Theatrical cover band keeps it real — really fun
Challenging listeners part of band’s appeal
Sum Morz began when Crystal “C-Note” Clouse went to her longtime friend, bassist Maurice “Mo” Turner, and said, “Let’s form a band!”
And he said, “No.”
That may not sound like an auspicious start. But it was the right answer at the time.
Turner didn’t believe Clouse was ready to be in a band, so she went off and did what she could to get ready and to prove to him that she was ready.
Eventually, Turner saw what he was hoping to see and Sum Morz came to be.
Obscurities and B sides
Sum Morz is unapologetically and enthusiastically a cover band, but it is not afraid to challenge its listeners.
Sum Morz will stoke your nostalgia, but only if your musical tastes have ventured beyond whatever has been in the Top 40 at any given moment.
“When we first got together, that was actually a goal of ours,” she said. “We didn’t want to be like every other cover band. We want B-sides. We want something you forgot you love. So we do Devo. But we don’t do ‘Whip It.’ We do ‘Girl U Want.’”
If you listen to Clouse’s radio show, “C-Note’s Sugar Hour,” on WELT, you know how eclectic her musical tastes are.
Clouse grew up in northeast Indiana’s version of the Carter Family: The Brown family.
Her parents, Ted and Pamela Brown, have fronted the band Pop N’ Fresh since 1990.
All of Clouse’s siblings are musicians and singers. All of them make a living through artistic pursuits.
Clouse said she is the only one with a conventional day job.
“I kind of get crap for it,” she said. “‘Why can’t you come to the jam on Thursday night?’ I’m like, ‘I have to work in the morning.’ And they’ll tell me, ‘You’re supposed to be an artist!’”
The Sum Morz lineup has stayed fairly stable over the years, except for drummers.
The band has had five of those, which sounds like a lot, but it’s 13 fewer drummers than Spinal Tap had.
Clouse said she was nearly inconsolable when the band’s first drummer left.
The reason for this is a philosophy that she inherited from her parents.
“I’ve learned that a band is family,” she said. “Your band is your family. I think that part of it drives my band crazy a little bit. But it’s really made us strong. It’s why we’re still together 12 years later.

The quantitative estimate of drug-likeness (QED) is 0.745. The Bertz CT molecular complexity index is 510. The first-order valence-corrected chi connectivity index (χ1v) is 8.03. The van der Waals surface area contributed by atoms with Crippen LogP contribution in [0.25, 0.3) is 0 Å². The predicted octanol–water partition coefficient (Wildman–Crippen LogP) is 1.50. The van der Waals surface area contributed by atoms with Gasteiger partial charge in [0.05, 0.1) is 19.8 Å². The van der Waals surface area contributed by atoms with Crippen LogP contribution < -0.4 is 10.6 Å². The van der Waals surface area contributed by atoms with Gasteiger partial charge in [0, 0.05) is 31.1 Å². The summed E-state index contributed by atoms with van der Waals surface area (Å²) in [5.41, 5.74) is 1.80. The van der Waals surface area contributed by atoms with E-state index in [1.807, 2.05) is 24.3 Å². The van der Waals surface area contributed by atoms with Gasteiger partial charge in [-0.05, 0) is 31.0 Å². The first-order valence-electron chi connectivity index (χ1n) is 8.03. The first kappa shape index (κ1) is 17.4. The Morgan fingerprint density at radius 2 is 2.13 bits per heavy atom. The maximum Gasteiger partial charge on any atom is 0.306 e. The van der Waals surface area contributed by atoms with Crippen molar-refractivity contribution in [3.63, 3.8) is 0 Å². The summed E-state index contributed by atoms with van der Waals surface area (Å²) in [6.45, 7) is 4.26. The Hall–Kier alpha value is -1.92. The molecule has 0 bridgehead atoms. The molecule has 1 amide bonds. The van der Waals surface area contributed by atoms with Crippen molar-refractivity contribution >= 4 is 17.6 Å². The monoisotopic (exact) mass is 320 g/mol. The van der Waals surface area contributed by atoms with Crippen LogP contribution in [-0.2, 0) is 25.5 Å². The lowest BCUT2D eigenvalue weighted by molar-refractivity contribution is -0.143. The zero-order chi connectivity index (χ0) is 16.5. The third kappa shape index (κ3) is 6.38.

“It’s not just about the gig we’re going to play on Friday,” Clouse said. “It’s about, ‘How was your week?’ We’re musicians, but we’re also friends.”
Sum Morz is known for theatricality. Clouse has been carried into the venue on a throne and she has been conveyed to the stage via horse and carriage.
“Mo and I have a lot of choreography-type stuff that we do during shows,” Clouse said. “None of it started intentionally. I’ll look over and we’ll be doing the same thing. It progressed naturally.”
Watch this high-energy band perform and you might not immediately, or ever, guess that it has its roots in the low-energy pursuit of singing around a campfire.
The band’s name provides the biggest clue.
The band’s annual musical camping trips turned into the Andy Music Fest, which gives fans of Sum Morz and other performers the opportunity to listen to two days’ worth of music and camp with the musicians.
Clouse said each member of the band corresponds to and typifies an ingredient in that campfire treat known as the s’more.
Clouse is the marshmallow, a designation that was commemorated in a music video parody of Kelis’ “Milkshake” called “My Marshmallows.” This can and should be viewed on YouTube.
Clouse as living marshmallow may “bring all the fans to the yard,” as she sings in the video, but her flamboyant stage persona belies a reserved nature.
She was so shy when first started performing that she walked away from an early karaoke stint shaking like a newborn colt.
In the band’s fledgling days, Clouse said she clung to a book with lyrics written in it like a castaway clings to wreckage. It was only when she forgot to bring it one night that she was forced to trust herself.
Unlike a lot of bands, Sum Morz has never dreamed of national or international stardom.
“All of us are so deeply seated here in Fort Wayne with families and jobs,” Clouse said. “The goal was just to make music together and have fun.
“We never had an end goal,” she said. “Just do it as long as we can.”
Whenever Clouse is interviewed about the band, she worries that too much focus is being put on her. So she jumped at the chance to say a little something about each member.
Guitarist Craig Stephan: “He’s the cheerleader,” Clouse said. “You can tell if you look at our Facebook stuff that he’s the one that does it. He’s like, ‘We’re back and we’re ready to go!’”
Guitarist and saxophonist Chad Hiatt: “He’s nonchalant about everything,” she said. “‘It is what it is. I’m here to play.’”
Drummer Phil Henschen: “Phil’s been doing it so long,” Clouse said. “He’s just really solid. He’s grateful to be out gigging.”
Guitarist Nate Shultz: “He’s got such a neat array of sounds on his guitar,” she said. “He can make it sound like a synthesizer. And he’s got such a stage confidence, it’s pretty awesome.”
Occasional drummer Nick Tamez: “He’s so talented that he just stays so busy,” Clouse said.
As for Turner, who is also a member of The Mo Show and U.R.B., Clouse said he is the hardest working musician in town.
“He will gig seven nights a week if he can,” she said.
Clouse said she doesn’t know if Sum Morz will still be around when she reaches her parents’ ages, but she thinks that she will always make music with Turner.
“In that sense, he is my musical soulmate,” she said. “We push each other.”
An article written many years ago may have given the impression that the word soulmate had other connotations.
“People asked us if we were engaged,” Clouse said, laughing. “I said he was my musical soulmate. And he is. But he’s not my soulmate in any other sense.”